Seventy-four percent of Americans believe that the nation is still in a recession, which may be a sign that the lower and middle classes are still anxious about unemployment, the value of their homes and stagnant wages.
In a new Fox News poll, when asked “For you and your family, does it feel like the recession is over, or does it feel like the country is still in a recession?” only 22% said they believed the downturn had ended. The 74% is better than the 86% from the poll in September 2010, but only barely, if the “improvements” in gross domestic product and unemployment rates are taken into account.
The results are troubling if people’s beliefs affect their behavior. It has been assumed that as unemployment fells and home prices made a modest recovery, Americans would become more likely to be aggressive consumers. But recent data tell otherwise. Holiday sales were poor by most measures. There is little sign that the median household income of Americans has moved much above the $51,000 that the Census Bureau reported for 2012, and in real dollars this is down from a decade ago. A recent Pew study found that:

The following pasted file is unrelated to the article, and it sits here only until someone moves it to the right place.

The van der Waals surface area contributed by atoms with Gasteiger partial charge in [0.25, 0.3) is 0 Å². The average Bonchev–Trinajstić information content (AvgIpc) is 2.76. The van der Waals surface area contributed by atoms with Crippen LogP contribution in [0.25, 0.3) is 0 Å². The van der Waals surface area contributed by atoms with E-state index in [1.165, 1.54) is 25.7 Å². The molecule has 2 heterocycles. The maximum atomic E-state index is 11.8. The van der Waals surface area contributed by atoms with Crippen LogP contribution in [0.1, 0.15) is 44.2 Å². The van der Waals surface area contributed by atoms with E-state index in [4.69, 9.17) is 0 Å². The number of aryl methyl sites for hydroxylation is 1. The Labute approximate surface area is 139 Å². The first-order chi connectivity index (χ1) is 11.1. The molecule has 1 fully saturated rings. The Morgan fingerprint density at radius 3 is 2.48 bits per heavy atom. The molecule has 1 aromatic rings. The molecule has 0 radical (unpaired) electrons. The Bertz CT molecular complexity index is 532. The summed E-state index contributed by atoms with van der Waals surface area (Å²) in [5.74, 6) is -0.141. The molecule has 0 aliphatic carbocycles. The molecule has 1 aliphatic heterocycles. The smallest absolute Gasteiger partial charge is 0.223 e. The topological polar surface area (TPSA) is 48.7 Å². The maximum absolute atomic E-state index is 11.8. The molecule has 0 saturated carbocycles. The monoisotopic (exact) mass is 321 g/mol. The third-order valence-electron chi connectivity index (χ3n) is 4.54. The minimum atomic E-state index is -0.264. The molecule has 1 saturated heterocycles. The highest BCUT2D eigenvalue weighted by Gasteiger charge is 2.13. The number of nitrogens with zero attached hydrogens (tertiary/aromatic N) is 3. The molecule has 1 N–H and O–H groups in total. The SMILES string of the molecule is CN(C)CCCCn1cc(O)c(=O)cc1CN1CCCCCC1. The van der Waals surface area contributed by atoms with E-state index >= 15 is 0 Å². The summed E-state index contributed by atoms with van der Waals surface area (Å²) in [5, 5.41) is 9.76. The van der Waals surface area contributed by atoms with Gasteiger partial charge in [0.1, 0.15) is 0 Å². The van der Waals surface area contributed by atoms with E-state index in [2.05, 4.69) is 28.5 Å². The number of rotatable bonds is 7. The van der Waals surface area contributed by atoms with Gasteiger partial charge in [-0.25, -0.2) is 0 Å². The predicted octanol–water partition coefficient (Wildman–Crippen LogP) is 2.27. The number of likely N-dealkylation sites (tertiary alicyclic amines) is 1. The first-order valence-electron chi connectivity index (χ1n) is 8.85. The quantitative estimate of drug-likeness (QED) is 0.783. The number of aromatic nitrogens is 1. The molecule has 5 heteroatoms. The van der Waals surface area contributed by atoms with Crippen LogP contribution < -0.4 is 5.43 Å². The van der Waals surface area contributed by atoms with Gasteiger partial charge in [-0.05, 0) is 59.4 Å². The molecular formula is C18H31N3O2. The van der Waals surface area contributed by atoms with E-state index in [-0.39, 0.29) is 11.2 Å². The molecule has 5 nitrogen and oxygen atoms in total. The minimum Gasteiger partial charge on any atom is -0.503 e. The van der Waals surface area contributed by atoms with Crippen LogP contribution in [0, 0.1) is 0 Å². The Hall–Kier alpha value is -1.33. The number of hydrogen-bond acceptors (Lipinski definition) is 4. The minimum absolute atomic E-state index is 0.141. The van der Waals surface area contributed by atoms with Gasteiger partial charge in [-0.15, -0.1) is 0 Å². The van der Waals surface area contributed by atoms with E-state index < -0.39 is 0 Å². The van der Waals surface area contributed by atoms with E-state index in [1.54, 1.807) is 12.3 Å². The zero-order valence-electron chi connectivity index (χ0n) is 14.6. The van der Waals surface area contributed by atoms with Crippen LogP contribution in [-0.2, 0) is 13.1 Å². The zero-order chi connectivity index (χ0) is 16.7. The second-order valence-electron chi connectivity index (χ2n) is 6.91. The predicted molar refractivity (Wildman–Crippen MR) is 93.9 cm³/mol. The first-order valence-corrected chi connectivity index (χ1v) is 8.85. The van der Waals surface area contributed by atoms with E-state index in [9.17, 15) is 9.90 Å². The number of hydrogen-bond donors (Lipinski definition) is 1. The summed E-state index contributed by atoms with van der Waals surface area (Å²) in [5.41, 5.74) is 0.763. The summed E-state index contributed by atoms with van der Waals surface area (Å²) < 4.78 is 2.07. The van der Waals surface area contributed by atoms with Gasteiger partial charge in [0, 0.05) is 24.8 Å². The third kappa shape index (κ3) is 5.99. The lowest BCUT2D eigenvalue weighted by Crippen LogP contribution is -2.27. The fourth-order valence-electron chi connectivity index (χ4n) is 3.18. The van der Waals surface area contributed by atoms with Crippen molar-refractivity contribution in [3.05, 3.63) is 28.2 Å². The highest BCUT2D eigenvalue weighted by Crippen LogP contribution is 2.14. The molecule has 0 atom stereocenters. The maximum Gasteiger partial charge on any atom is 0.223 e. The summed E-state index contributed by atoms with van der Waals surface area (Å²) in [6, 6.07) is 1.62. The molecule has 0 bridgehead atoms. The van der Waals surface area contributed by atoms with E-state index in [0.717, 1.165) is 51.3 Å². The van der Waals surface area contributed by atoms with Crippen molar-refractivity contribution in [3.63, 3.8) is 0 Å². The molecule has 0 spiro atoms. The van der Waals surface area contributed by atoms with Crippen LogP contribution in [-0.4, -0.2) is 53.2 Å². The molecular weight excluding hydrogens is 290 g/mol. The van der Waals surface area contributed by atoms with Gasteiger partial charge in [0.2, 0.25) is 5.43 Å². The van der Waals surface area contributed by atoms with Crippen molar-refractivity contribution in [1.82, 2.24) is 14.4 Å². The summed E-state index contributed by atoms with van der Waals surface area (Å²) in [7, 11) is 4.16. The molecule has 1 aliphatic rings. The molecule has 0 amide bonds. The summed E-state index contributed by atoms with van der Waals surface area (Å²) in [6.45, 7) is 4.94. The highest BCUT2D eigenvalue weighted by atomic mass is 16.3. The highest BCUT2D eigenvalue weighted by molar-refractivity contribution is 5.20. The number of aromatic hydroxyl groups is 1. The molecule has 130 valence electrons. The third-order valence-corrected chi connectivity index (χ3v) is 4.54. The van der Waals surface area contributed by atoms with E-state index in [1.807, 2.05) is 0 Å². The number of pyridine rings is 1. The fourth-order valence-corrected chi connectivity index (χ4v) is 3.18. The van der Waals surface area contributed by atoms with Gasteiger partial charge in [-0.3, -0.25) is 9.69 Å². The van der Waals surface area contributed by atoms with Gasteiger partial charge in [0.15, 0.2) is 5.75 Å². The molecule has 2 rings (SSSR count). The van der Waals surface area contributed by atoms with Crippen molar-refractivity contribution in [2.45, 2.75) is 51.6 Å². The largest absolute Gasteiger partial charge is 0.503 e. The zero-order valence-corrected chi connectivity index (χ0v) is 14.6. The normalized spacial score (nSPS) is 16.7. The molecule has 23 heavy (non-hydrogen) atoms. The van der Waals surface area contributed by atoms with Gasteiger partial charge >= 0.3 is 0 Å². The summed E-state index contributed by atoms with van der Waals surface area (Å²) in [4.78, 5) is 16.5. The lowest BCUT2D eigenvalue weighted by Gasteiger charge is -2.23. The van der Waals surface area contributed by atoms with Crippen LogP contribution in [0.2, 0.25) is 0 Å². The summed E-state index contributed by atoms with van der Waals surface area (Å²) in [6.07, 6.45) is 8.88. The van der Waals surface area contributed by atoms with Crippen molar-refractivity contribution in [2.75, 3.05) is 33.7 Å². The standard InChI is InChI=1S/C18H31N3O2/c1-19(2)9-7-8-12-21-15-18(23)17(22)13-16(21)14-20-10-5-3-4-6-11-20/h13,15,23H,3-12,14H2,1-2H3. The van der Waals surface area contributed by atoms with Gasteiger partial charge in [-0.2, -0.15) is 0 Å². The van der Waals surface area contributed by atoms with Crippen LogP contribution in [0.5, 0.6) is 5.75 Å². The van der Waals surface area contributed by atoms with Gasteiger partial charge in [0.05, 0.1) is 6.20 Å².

But starting in the mid- to late 1970s, the uppermost tier’s income share began rising dramatically, while that of the bottom 90% started to fall. The top 1% took heavy hits from the dot-com crash and the Great Recession but recovered fairly quickly: according to Emmanuel Saez, an economics professor at UC-Berkeley, preliminary estimates for 2012 (which will be updated next month) have that group receiving nearly 22.5% of all pretax income, while the bottom 90%’s share is below 50% for the first time ever (49.6%, to be precise).
While there is no direct link between the two studies, the results from the Pew research may help explain the Fox News poll results. Apparently, many Americans feel left behind whatever recovery has happened — or they do not believe the recovery ever happened at all.
Methodology: The Fox News poll is conducted under the joint direction of Anderson Robbins Research and Shaw & Company Research. The poll was conducted by telephone with live interviewers January 19 to 21, among a random national sample of 1,010 registered voters. Results are of registered voters, unless otherwise noted.